ATM Services Could Be Good Investments
Anh is a member of The Motley Fool Blog Network -- entries represent the personal opinion of the blogger and are not formally edited.
In the past five years, Global Cash Access Holdings (NYSE: GCA) has experienced a lot of volatility on the market. Its share price has fluctuated widely, in the range of around $2 per share to $9 per share. At the time of writing, it is trading at nearly $7 per share. Famous investors, including Jim Simons, David Dreman and Paul Tudor Jones, are the company’s shareholders. Let’s take a closer look to determine whether or not investors should buy Global Cash at its current price.
Global leading cash service provider to casino industry
Global Cash is the leading provider of cash access services including Automated Teller Machine, or ATM, and point of sale, or POS, debit card transactions, processing more than 93.5 million transactions with the total value of $20.9 billion in 2012. Interestingly, Global Cash delivered its services mainly to the gaming industry, with the main office in Las Vegas.
Most of its revenue, $227.5 million, or nearly 39% of the total revenue, was from cash advance services, while the ATM service ranked second with $303.2 million in 2012 sales. Cash advance and ATM services are also the two biggest operating income contributors, with $63.8 million and $32.3 million in profits, respectively.
The company has quite a concentrated customer based, with the five largest customers accounting for 34% of its total revenue in 2012. What I like about Global Cash is its market leading position, with more than 60% market share in the casino industry.
Global Cash has a strong balance sheet with a reasonable amount of leverage. As of March, it had $202 million in equity, $71 million in cash and $117.5 million in borrowings. It also booked around $180.9 million in settlement liabilities.
According to the company’s 10-K, Global Cash “receives reimbursement from the patron’s credit or debit card issuer for the transaction in an amount equal to the amount owing to the gaming establishment plus the fee charged to the patron. This reimbursement is included within the settlement receivables on the consolidated balance sheets. The unpaid negotiable instrument amounts and electronic settlement amounts owing to gaming establishments are included within settlement liabilities on the consolidated balance sheets.” Thus, we could understand that although settlement liabilities is a type of liabilities, but it is not the company’s debt.
A lower valuation than Global Payments
Global Cash is trading at around $7 per share, with the total market cap of $463.50 million. The market values Global Cash at around 7.1 times its trailing EBITDA (earnings before interest, taxes, depreciation and amortization).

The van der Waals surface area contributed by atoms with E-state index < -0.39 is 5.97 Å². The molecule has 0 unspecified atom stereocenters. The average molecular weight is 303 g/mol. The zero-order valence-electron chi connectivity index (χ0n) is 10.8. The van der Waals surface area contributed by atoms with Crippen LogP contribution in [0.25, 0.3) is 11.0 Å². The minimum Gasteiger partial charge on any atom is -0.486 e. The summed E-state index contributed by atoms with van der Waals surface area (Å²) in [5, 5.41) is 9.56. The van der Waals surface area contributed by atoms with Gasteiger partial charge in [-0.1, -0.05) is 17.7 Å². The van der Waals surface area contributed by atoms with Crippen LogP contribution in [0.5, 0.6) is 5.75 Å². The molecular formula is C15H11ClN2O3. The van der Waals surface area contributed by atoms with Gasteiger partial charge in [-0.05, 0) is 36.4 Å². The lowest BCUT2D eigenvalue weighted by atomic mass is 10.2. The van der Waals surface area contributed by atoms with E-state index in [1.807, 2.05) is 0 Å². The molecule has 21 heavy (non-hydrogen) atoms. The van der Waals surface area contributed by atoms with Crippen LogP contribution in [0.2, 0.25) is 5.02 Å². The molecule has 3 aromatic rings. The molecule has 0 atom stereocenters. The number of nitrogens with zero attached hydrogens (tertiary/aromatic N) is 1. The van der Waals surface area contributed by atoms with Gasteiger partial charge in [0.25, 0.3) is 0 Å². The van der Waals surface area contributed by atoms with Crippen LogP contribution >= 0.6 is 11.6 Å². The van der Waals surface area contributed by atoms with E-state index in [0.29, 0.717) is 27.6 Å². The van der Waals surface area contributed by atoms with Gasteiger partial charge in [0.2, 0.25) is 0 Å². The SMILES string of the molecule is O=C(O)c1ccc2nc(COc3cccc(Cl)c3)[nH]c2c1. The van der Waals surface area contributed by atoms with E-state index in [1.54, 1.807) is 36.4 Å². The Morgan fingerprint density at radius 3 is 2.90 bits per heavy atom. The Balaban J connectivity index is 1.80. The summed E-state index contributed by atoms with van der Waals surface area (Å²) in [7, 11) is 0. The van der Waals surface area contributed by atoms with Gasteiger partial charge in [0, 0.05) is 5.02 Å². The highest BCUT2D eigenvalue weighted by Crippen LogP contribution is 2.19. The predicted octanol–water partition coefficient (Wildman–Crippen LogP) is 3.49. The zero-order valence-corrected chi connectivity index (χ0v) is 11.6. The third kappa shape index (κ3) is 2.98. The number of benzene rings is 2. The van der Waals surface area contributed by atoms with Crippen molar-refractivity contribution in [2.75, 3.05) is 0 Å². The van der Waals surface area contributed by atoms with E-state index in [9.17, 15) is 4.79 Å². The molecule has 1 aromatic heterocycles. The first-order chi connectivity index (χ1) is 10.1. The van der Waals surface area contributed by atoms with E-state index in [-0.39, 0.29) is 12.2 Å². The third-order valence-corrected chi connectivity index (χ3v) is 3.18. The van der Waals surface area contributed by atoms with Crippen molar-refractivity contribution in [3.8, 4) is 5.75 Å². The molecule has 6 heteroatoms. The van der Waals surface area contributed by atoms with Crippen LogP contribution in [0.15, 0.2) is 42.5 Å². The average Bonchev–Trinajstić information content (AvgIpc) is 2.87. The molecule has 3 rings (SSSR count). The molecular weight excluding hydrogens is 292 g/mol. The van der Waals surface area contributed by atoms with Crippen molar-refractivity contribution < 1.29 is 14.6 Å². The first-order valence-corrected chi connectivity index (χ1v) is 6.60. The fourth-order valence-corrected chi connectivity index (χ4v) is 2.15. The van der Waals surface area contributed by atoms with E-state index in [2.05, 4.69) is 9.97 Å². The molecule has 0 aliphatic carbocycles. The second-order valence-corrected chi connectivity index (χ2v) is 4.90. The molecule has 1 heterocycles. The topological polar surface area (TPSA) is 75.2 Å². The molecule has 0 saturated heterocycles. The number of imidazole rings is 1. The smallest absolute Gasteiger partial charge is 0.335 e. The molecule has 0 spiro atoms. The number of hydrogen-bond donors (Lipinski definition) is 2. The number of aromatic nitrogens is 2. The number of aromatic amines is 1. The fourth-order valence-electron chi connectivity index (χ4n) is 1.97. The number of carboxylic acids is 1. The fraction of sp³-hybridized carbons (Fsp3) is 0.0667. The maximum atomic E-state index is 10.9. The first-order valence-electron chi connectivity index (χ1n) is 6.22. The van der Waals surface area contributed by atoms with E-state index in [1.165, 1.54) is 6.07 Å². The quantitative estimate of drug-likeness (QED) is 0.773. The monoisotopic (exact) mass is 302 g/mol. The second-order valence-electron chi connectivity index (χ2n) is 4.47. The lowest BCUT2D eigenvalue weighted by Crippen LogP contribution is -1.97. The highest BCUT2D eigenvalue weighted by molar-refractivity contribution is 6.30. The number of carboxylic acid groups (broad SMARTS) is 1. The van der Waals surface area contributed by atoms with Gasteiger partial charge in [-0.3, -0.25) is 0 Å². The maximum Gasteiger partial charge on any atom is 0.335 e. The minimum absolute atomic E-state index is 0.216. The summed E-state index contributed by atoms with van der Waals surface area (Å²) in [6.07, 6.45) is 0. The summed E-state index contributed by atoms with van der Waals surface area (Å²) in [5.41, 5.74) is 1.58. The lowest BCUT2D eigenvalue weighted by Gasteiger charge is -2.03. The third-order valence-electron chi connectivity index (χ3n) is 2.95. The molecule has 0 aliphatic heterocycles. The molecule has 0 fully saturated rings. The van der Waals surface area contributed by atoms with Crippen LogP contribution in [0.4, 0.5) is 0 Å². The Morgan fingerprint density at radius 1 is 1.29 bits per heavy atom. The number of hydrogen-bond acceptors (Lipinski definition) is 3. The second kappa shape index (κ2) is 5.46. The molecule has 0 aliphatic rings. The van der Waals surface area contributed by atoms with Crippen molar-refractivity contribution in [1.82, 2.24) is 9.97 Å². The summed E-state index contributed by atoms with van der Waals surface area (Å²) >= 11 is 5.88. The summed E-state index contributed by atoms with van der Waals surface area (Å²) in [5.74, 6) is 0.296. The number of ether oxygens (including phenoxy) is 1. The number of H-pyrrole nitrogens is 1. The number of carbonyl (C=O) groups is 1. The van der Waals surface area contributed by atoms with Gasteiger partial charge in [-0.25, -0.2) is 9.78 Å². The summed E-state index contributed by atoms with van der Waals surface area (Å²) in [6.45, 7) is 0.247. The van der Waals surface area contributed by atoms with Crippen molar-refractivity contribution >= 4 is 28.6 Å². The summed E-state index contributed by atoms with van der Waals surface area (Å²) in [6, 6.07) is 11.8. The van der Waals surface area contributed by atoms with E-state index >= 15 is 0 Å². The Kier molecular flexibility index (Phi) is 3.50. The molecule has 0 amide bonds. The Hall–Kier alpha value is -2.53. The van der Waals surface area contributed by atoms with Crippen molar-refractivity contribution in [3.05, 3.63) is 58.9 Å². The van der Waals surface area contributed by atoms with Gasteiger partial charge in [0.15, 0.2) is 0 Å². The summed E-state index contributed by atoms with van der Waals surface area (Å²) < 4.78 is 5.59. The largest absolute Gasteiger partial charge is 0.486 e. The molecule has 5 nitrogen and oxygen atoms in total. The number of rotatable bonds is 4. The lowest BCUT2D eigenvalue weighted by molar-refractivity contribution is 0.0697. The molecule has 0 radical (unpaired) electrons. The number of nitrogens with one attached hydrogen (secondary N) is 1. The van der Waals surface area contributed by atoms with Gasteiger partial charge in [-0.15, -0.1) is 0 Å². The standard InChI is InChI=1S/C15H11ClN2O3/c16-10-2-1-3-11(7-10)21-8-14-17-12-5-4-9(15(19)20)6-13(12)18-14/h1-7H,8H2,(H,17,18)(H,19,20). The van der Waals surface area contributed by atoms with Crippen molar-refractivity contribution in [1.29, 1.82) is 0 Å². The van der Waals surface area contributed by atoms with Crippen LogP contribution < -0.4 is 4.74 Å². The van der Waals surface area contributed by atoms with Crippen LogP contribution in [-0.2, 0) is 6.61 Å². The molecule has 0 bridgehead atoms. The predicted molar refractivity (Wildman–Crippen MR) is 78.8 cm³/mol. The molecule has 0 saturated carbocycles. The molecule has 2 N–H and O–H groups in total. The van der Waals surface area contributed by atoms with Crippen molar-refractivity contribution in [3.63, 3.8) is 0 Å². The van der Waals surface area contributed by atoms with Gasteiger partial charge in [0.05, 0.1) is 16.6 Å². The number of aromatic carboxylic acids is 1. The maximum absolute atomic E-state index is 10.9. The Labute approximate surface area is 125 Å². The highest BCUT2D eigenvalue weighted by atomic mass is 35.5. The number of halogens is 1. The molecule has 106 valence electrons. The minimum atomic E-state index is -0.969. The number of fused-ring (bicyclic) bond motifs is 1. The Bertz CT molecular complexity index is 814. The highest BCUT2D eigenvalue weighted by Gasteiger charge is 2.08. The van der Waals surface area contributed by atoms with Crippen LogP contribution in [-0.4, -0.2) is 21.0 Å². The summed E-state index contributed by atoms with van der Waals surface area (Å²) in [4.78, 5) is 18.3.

Compared to Global Payments (NYSE: GPN), Global Cash has a bit lower valuation. Global Payments is trading at around $48.70 per share, with the total market cap of $3.70 billion. The market values Global Payments at 8.3 times its trailing EBITDA. Global Payments is the much bigger company, processing more than 5 billion transactions, with the total dollar volume of more than $350 billion. Around 72% of the total revenue derived from North America.
For the full year 2013, Global Payments expects to deliver around $2.36 billion to $2.40 billion in revenue, while its cash EPS might come in at the range of $3.64 - $3.71. The company estimated that it could achieve the growth of mid-teens or higher in Russia and Asia Pacific, while the U.S. will experience a double-digit growth. In the beginning of this year, Global Payments announced a $125 million accelerated buyback program. The company expected to complete this share repurchase program in the next two quarters.
How about this ATM supplier?
On the positive trend of cash services and ATM services, investors might pay attention to the global leading ATM supplier, Diebold Incorporated (NYSE: DBD). Diebold is the largest global leader in ATM, accounting for around 50% of the total North American ATM market and 25% of the global market.
In the first quarter, Diebold posted a loss of nearly $13.5 million, much more disappointing than the $45.2 million profit last year. However, Diebold’s shareholders could be optimistic about the company’s future under the leadership of new CEO Andy W. Mattes, with a new multi-year realignment plan to improve the business profitability.
Diebold plans to reduce its costs by around $100-$150 million by 2015, including cost cutting, plants divestment and manufacturing facility rationalization. It is estimated that half of the savings will flow to the company’s bottom line. Diebold is trading at around $33.90 per share, with the total market cap of around $2.15 billion. The market values Diebold at around 12.43 times its trailing EBITDA.
My Foolish take
Global Cash, with the global market leading position, a strong balance sheet and a low valuation, could be considered a good long-term pick at its current trading price.
Diebold, on the other hand, seems to be an opportunistic play on the business turnaround. Wells Capital Management estimated that Diebold’s private market value was around $44 per share, a 30% premium to its current price.
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Anh HOANG has no position in any stocks mentioned. The Motley Fool has no position in any of the stocks mentioned. Try any of our Foolish newsletter services free for 30 days. We Fools may not all hold the same opinions, but we all believe that considering a diverse range of insights makes us better investors. The Motley Fool has a disclosure policy. Is this post wrong? Click here. Think you can do better? Join us and write your own!